[no_toc] Guest post and photos by Jenny Lynn, TravelLynn Family
Open any guidebook to Malawi and, within a few pages, it’s almost guaranteed to mention how friendly the people are. Couple this with how much natural beauty is packed into a relatively small area, it’s surprising that more families aren’t visiting!
We are currently overlanding Africa in a Land Rover Defender with our two boys (aged 2 and 4), and have recently spent three amazing weeks travelling around Malawi. The poor condition of some of the roads can make it tough going at times (especially at the end of the wet season), but for those families willing to take on the challenge, you will perhaps be rewarded with your best adventure yet.
On my blog, you can find our itinerary for overlanding Malawi with kids, but I thought I’d share here our top 5 things to do when visiting Malawi with kids.
1. Swim & sail Lake Malawi
A visit to the lake is a must for anyone visiting Malawi. Our favourite spot was Chambe Eagles Nest, Cape Maclear. Here the water is calm and clear, perfect for the little ones. It also affords stunning views out to the nearby islands. I also thoroughly recommend taking a sunset catamaran cruise. The lake at Cape Maclear is beautifully still, so you don’t need to worry about anyone getting sea sick, and your skipper will throw fish into the lake to encourage fish eagles to swoop down in front of you.
However, like many lakes and rivers in the tropics, bilharzia is present, spread by tiny snails in the water. One choice would be to avoid the water altogether. But if your kids are like mine, it will be difficult keeping them out! Following advice from expats living in Malawi, we bought medication from the local pharmacy. It was just £5.00 for all the family and the amount you take depends on your size. So for our boys, it’s just one pill each, and there are no real side effects.
2. Take a game walk
There are very few places in Africa where you can take young kids on a game walk. However, at Game Haven Lodge all resident guests are invited on a free game walk with a ranger, as there are no seriously dangerous animals nearby (such as leopards and lions).
On our walk we spotted zebra, wildebeest, eland, impala and giraffe (including a baby giraffe!) Watching the boys have such close encounters with these wild animals was so very special – we were only a few metres away! Plus, it was just us, no other tourists, which not only makes it intimate but means you don’t have to worry about your little ones slowing the group down whilst they muse over every pile of dung on the footpath.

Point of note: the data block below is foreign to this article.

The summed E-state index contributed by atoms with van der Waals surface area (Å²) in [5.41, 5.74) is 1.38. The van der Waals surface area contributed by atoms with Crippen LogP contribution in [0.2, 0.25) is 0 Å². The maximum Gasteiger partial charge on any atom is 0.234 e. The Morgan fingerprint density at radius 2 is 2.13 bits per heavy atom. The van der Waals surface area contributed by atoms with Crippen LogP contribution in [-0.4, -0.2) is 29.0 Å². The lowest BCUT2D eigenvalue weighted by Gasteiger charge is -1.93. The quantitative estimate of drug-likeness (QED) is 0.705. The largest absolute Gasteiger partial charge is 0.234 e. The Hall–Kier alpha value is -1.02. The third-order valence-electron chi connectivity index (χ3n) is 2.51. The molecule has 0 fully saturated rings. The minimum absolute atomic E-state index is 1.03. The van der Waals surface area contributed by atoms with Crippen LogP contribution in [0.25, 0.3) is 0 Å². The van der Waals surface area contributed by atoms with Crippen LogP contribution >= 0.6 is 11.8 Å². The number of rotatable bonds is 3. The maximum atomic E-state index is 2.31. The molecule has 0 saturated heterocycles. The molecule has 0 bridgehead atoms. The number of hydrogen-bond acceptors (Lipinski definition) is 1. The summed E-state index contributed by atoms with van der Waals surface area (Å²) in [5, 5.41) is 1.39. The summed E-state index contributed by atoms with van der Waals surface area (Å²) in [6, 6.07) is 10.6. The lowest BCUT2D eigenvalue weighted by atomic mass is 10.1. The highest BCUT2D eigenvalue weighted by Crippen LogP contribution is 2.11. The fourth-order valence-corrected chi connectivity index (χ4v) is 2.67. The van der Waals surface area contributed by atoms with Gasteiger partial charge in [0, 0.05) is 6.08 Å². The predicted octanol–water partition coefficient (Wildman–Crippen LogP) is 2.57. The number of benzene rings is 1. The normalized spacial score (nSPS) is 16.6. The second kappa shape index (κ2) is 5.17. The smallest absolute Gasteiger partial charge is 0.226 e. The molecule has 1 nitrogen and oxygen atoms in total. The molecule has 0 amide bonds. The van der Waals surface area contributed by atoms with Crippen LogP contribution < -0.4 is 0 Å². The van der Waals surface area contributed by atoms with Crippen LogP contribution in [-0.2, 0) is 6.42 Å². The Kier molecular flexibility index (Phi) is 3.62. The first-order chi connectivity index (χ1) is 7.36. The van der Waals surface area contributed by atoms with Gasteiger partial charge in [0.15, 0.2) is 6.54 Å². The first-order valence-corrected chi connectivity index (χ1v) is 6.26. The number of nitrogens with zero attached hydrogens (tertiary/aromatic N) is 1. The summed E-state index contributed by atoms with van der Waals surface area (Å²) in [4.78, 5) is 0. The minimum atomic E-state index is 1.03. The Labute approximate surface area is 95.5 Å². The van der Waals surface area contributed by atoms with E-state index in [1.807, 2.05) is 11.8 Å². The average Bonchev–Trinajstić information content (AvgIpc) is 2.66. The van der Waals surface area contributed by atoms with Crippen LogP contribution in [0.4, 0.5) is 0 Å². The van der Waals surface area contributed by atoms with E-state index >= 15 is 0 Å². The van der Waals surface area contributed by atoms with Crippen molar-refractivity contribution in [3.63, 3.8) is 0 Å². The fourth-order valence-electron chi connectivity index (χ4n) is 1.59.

After your game walk, enjoy a play in the fantastic playground with climbing wall, or have a dip in the swimming pool, before enjoying a sundowner from the restaurant as you watch the sun set behind the local game residence grazing on the grass.
3. See the Big 5 on a game drive
Majete National Park and Liwonde National Park are also wonderful places for seeing wild animals. Liwonde is great for seeing hippos and crocodiles on a river cruise, whereas at Majete it is possible to spot the big five on a game drive.
We took the self-drive option at Majete, and although we didn’t see an lions, we did see lots of zebra, elephants, hippos, eland and warthogs. Plus there are so few visitors to the park, that any encounter with an animal felt intimate. In fact, the warthogs joined us at our campsite (thankfully we sleep in roof tents and apparently these warthogs are friendly…) The vegetation around the park is rather thick, especially during the wet season, so drive slowly as you never know what’s round the next corner!
4. Hike to a waterfall on Mount Mulanje
Majestic Mount Mulanje rises from the tea plantations in the south and many visitors come to take on the multi-day trek to its summit. We felt this a bit much for our boys and instead settled on the superb trek to a hidden waterfall from the CCAP at Likhubala (the CCAP is a community centre that has a few rooms and a small camping area for travellers). The round trip took us about three hours with little legs (it will be much quicker with older kids) but the views and refreshing dip were the perfect reward. You will need a guide to take you and this can be arranged at the CCAP.
5. Make friends with the locals
More than anything though, it was Malawi’s people and the everyday interactions full of warmth and kindness that made our visit so incredible. One of our most memorable experiences was organised through the Responsible Safari Company. With them we attended a Sunday Mass in a small village outside Zomba; I will never forget the rich tones of the female a cappella voices harmonising, and the sheer faith of the parishioners hanging on to every word of the sermon. Do bear in mind that a full service generally last three hours, so you may want to arrange to visit only part of the service. Afterwards, you can take part in maize pounding, brick making, traditional dancing or even experience a homestay.
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Jenny is a family travel blogger from the UK and is on a mission to dispel the myth that adventure has to wait till the kids are older. Her two boys (aged 2 and 4) have hiked to 3120m in the Nepalese Himalayas, meditated with monks in Thailand, ridden tuk-tuks across Sri Lanka and after a year living in India, they are now embarking on a four-month overland adventure through Africa in a Land Rover Defender.